It’s Thursday, or “throwback Thursday,” as many of you will recognize via Instagram, Twitter, and Facebook. I am writing not with the intention to share photos from high school or childhood, nor to look back on races of the past. I have always been a fan of these things, don’t get me wrong. The thing is, every day is throwback Thursday for me. One thing most people don’t know about me until they have known me for awhile is that I have an…interesting memory. I think we all have selective memories; mine just happens to select to remember a lot of details about a lot of things. It is a blessing and a curse, but one thing is certain: it’s difficult to turn off. I’ve looked for a switch and couldn’t find one, so I guess I just have to be content with it. “Remembering” and “feeling” are two separate things, so it’s not like I can’t “let go” of things or not think about them for a very, very long time. They’re there somewhere, though.
This past weekend included an important part of my training for my second marathon, as well as watching and reading dozens of videos, articles, and comments related to the USATF Indoor Track and Field Championships. As I do more and more successful workouts and long runs, accept “good lucks” and other positive comments from customers at work and friends in daily life when asked questions about my running lately, my mind can’t help but “throw back” to times when things weren’t so great. The feelings are far removed and not worth going back to “re-feel,” but they might have been necessary evils that paved the way to where I am today. If I had not endured those tough times, physically and emotionally, maybe I wouldn’t be training as smart as I am. Maybe I wouldn’t appreciate every run like I do today. Maybe I wouldn’t understand the struggles of new and injured runners, competitive and recreational alike, and consequently be less relatable from both professional and personal standpoints. Someday, as a physical therapist, I want to be able to say, “I’m training for ____” or “My PR is ____” when asked and have those statements be means by which people will be inspired, not defeated. I didn’t start this blog until after all those struggles were over, and since then I only wrote about one significant injury. Those who knew me in college know that had I written a blog back then, it would contain totally different content. To give you an idea: it was really easy for me to pick a random entry in my old running log and find this just now:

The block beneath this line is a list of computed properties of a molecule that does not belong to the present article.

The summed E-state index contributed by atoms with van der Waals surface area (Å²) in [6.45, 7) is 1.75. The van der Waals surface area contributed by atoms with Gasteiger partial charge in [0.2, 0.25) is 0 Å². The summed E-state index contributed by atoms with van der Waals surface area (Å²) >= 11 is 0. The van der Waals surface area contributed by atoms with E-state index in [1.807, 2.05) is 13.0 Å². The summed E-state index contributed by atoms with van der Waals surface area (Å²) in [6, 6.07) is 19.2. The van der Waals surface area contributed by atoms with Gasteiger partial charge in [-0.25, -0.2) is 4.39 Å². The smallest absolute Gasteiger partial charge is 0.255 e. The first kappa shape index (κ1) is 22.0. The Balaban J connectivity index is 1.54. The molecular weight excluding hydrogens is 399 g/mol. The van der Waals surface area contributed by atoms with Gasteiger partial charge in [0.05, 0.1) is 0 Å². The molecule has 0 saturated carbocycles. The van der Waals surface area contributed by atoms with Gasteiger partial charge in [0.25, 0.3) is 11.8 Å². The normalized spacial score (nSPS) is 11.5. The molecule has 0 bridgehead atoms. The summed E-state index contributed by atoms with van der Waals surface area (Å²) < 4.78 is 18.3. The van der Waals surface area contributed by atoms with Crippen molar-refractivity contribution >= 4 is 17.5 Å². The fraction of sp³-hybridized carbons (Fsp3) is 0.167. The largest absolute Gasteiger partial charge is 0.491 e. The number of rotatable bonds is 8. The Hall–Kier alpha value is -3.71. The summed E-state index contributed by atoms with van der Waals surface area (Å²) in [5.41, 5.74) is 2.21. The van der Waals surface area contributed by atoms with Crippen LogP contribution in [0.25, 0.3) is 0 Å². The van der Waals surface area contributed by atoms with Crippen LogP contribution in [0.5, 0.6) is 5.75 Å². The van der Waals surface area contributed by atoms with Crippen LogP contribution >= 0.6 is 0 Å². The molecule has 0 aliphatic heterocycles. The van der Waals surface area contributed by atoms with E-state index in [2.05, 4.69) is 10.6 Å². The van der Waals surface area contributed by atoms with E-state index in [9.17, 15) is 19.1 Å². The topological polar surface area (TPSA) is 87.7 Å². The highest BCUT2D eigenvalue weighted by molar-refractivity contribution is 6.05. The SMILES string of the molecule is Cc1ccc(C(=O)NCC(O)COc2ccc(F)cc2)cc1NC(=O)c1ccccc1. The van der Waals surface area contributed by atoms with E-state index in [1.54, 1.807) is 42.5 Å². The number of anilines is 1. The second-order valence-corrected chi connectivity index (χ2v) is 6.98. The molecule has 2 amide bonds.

Runners can go ahead and say that an injury doesn’t affect their overall well-being. I’ll call bullshit. It’s going to happen, at some point. You can’t separate running from life all the time. I say that’s okay. Looking back at these kinds of days – so frequent in college – I understand that they made me stronger. Stronger emotionally, mentally, physically. Do I wish they didn’t happen? Well yeah, that would have been nice. But they did, and I am okay with it. The reason I wanted to get out some words about this is because a lot of people who might meet me now and talk about running, or read my blog, might not understand that for every run I do that is “fast,” or “easy” or “great,” there were about a hundred awful runs, days in the pool, and days in pain for every one. So, I guess my point is, cliche as it sounds, giving up is about as silly as not letting Gabe Grunewald race at Indoor Worlds. That’s all.
Oh, but here’s Kara Goucher at Homecoming. #tbt